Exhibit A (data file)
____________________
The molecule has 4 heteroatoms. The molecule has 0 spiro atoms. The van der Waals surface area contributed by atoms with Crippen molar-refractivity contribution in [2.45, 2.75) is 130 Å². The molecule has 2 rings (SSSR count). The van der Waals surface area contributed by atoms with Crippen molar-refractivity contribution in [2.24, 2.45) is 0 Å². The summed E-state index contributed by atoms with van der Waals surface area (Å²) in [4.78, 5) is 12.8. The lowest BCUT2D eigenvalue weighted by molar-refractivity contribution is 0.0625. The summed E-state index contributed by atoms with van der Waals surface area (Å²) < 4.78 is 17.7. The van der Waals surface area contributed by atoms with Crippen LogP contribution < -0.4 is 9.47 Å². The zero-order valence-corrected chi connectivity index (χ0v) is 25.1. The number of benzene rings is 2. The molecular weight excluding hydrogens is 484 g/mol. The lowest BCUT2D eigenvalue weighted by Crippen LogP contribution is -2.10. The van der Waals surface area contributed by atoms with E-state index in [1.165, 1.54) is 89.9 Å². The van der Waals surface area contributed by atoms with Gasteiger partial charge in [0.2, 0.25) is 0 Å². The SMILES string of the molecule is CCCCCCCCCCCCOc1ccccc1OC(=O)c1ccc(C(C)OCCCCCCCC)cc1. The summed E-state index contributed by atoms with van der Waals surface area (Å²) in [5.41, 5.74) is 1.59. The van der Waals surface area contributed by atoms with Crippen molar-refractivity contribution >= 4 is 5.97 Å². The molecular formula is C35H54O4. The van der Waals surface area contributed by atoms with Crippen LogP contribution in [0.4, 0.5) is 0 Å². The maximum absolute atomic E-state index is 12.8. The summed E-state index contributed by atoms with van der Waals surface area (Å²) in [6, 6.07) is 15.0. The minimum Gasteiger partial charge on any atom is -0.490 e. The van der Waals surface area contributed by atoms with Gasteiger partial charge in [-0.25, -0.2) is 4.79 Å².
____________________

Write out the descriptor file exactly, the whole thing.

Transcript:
The molecule has 4 heteroatoms. The molecule has 0 spiro atoms. The van der Waals surface area contributed by atoms with Crippen molar-refractivity contribution in [2.45, 2.75) is 130 Å². The molecule has 2 rings (SSSR count). The van der Waals surface area contributed by atoms with Crippen molar-refractivity contribution in [2.24, 2.45) is 0 Å². The summed E-state index contributed by atoms with van der Waals surface area (Å²) in [4.78, 5) is 12.8. The lowest BCUT2D eigenvalue weighted by molar-refractivity contribution is 0.0625. The summed E-state index contributed by atoms with van der Waals surface area (Å²) < 4.78 is 17.7. The van der Waals surface area contributed by atoms with Crippen LogP contribution < -0.4 is 9.47 Å². The zero-order valence-corrected chi connectivity index (χ0v) is 25.1. The number of benzene rings is 2. The molecular weight excluding hydrogens is 484 g/mol. The lowest BCUT2D eigenvalue weighted by Crippen LogP contribution is -2.10. The van der Waals surface area contributed by atoms with E-state index in [1.165, 1.54) is 89.9 Å². The van der Waals surface area contributed by atoms with Gasteiger partial charge in [0.2, 0.25) is 0 Å². The SMILES string of the molecule is CCCCCCCCCCCCOc1ccccc1OC(=O)c1ccc(C(C)OCCCCCCCC)cc1. The summed E-state index contributed by atoms with van der Waals surface area (Å²) in [5.41, 5.74) is 1.59. The van der Waals surface area contributed by atoms with Crippen molar-refractivity contribution >= 4 is 5.97 Å². The molecular formula is C35H54O4. The van der Waals surface area contributed by atoms with Crippen LogP contribution in [0.4, 0.5) is 0 Å². The maximum absolute atomic E-state index is 12.8. The summed E-state index contributed by atoms with van der Waals surface area (Å²) in [6, 6.07) is 15.0. The minimum Gasteiger partial charge on any atom is -0.490 e. The van der Waals surface area contributed by atoms with Gasteiger partial charge in [-0.25, -0.2) is 4.79 Å².